Barbara Strauss, a senior vice president with York International Agency, an independent insurance brokerage, is appalled that it took a mortgage refinancing - and then a fire - to introduce the board members of 55 Monroe Boulevard to the necessity of having business interruption insurance. "For shame on the broker for not having it on in the first place," scolds Strauss. "A co-op should not go without it. In every offering plan that we do, you have to have it."
"All the co-ops we know have business interruption insurance, because we insist on it," notes David Schallich, vice president of the risk management division of the National Cooperative Bank. The more common difficulty professionals encounter, say both Strauss and Schallich, is the problem of individual shareholders who fail to purchase adequate homeowner's insurance. It has different labels, says Strauss, "loss of income insurance or renter's insurance, [but] they are all synonymous with homeowner's insurance. And homeowner's insurance covers not only for the contents, but it covers for the loss of use of your apartment as well. If you don't have it, you better have it."
For co-op boards seeking to select an insurance carrier, one way is to check its "Best" rating: a standard set by the rating agency, A. M. Best. The company has a website, www. ambest.com, which rates insurance companies from A+++ to C, the lowest rating. "Just like Standard & Poor's has different categories, A.M. Best does the same thing for insurance companies. If the carrier has a very weak Best rating, it might portend the ability to pay out claims," explains Schallich.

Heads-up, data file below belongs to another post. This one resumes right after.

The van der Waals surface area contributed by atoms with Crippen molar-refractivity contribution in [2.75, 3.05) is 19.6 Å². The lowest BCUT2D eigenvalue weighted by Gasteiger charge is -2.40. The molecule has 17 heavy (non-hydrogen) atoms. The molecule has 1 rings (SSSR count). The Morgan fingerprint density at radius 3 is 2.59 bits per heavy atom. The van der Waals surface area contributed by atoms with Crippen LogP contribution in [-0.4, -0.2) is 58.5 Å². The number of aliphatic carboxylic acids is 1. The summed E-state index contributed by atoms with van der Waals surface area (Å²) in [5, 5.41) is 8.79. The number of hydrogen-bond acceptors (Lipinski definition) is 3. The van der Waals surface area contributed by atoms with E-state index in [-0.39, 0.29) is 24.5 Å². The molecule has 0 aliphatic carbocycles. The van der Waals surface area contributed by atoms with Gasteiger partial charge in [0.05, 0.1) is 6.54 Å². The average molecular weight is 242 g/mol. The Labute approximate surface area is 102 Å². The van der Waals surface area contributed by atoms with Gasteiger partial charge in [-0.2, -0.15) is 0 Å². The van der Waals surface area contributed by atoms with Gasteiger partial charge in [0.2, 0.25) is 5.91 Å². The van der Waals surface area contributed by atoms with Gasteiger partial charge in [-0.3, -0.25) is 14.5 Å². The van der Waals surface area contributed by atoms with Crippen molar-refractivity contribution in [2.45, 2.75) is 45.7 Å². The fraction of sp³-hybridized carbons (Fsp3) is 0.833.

One way co-ops can protect themselves, say industry experts, is to maintain a good record with their insurer. "You don't want to file a lot of claims around the deductible," explains Kevin Callahan, a spokesman for the Virginia-based Insurance Information Institute. "Catastrophic loss is the reason why insurance companies are there. But if you are filing a lot of claims, the company is probably going to decide you're not worth the trouble."
Under New York State insurance laws, commercial insurance carriers such as Highlands have to give 60 days' notice of a policy cancellation, according to Robert Mackoul, president of Mackoul & Associates, an independent broker based in Long Beach, N.Y. "Commercial insurers can drop their coverage for a multitude of reasons, as long as they give you notice of cancellation. The fact of the matter is that Highlands insurance was in trouble. Long Beach happens to be an area close to the shore and there aren't that many companies that want to write [policies] down here to begin with. I think that the magnitude of the fire - plus the fact that Highlands was in financial difficulties - is probably what led to the decision being made to drop [the co-op]."
Highlands, which had a B++ rating in 1998, has lost ground over the years, reports Brian Craig, a support representative in the customer service department of A.M. Best. The company had a B++ rating in 1998, a C rating in 2001 and an E rating in 2002, "which means they are under regulatory supervision," says Craig. When consumers go to check the status of Highlands on the A.M. Best website, the company is not rated. Observes Strauss: "That speaks volumes about the company." Phone calls to Highlands for comment were not returned